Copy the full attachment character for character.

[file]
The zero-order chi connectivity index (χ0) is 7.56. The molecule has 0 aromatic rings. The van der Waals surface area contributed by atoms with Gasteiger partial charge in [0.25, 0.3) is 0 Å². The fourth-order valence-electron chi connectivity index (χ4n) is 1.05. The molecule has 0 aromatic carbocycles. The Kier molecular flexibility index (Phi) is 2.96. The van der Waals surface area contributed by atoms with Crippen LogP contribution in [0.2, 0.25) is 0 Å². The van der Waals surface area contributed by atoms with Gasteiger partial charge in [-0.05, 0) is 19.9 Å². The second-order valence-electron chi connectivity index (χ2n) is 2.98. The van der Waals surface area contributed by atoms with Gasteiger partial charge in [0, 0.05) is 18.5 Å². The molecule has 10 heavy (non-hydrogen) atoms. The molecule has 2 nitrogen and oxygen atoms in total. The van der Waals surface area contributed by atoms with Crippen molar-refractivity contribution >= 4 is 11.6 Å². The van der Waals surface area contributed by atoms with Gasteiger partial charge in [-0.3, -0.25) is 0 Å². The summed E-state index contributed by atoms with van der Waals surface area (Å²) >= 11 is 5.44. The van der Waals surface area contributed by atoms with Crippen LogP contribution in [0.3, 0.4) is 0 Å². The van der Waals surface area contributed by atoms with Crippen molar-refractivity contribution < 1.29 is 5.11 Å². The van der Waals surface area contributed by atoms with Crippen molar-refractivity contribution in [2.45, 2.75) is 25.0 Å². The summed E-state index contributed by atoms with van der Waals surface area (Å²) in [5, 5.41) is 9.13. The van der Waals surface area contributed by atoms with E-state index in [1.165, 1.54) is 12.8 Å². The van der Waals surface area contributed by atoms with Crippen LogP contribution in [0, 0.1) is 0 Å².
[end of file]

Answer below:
The zero-order chi connectivity index (χ0) is 7.56. The molecule has 0 aromatic rings. The van der Waals surface area contributed by atoms with Gasteiger partial charge in [0.25, 0.3) is 0 Å². The fourth-order valence-electron chi connectivity index (χ4n) is 1.05. The molecule has 0 aromatic carbocycles. The Kier molecular flexibility index (Phi) is 2.96. The van der Waals surface area contributed by atoms with Crippen LogP contribution in [0.2, 0.25) is 0 Å². The van der Waals surface area contributed by atoms with Gasteiger partial charge in [-0.05, 0) is 19.9 Å². The second-order valence-electron chi connectivity index (χ2n) is 2.98. The van der Waals surface area contributed by atoms with Gasteiger partial charge in [0, 0.05) is 18.5 Å². The molecule has 10 heavy (non-hydrogen) atoms. The molecule has 2 nitrogen and oxygen atoms in total. The van der Waals surface area contributed by atoms with Crippen molar-refractivity contribution >= 4 is 11.6 Å². The van der Waals surface area contributed by atoms with Gasteiger partial charge in [-0.3, -0.25) is 0 Å². The summed E-state index contributed by atoms with van der Waals surface area (Å²) >= 11 is 5.44. The van der Waals surface area contributed by atoms with Crippen LogP contribution in [0.3, 0.4) is 0 Å². The van der Waals surface area contributed by atoms with Crippen molar-refractivity contribution < 1.29 is 5.11 Å². The van der Waals surface area contributed by atoms with Crippen molar-refractivity contribution in [2.45, 2.75) is 25.0 Å². The summed E-state index contributed by atoms with van der Waals surface area (Å²) in [5, 5.41) is 9.13. The van der Waals surface area contributed by atoms with E-state index in [1.165, 1.54) is 12.8 Å². The van der Waals surface area contributed by atoms with Crippen LogP contribution in [0, 0.1) is 0 Å².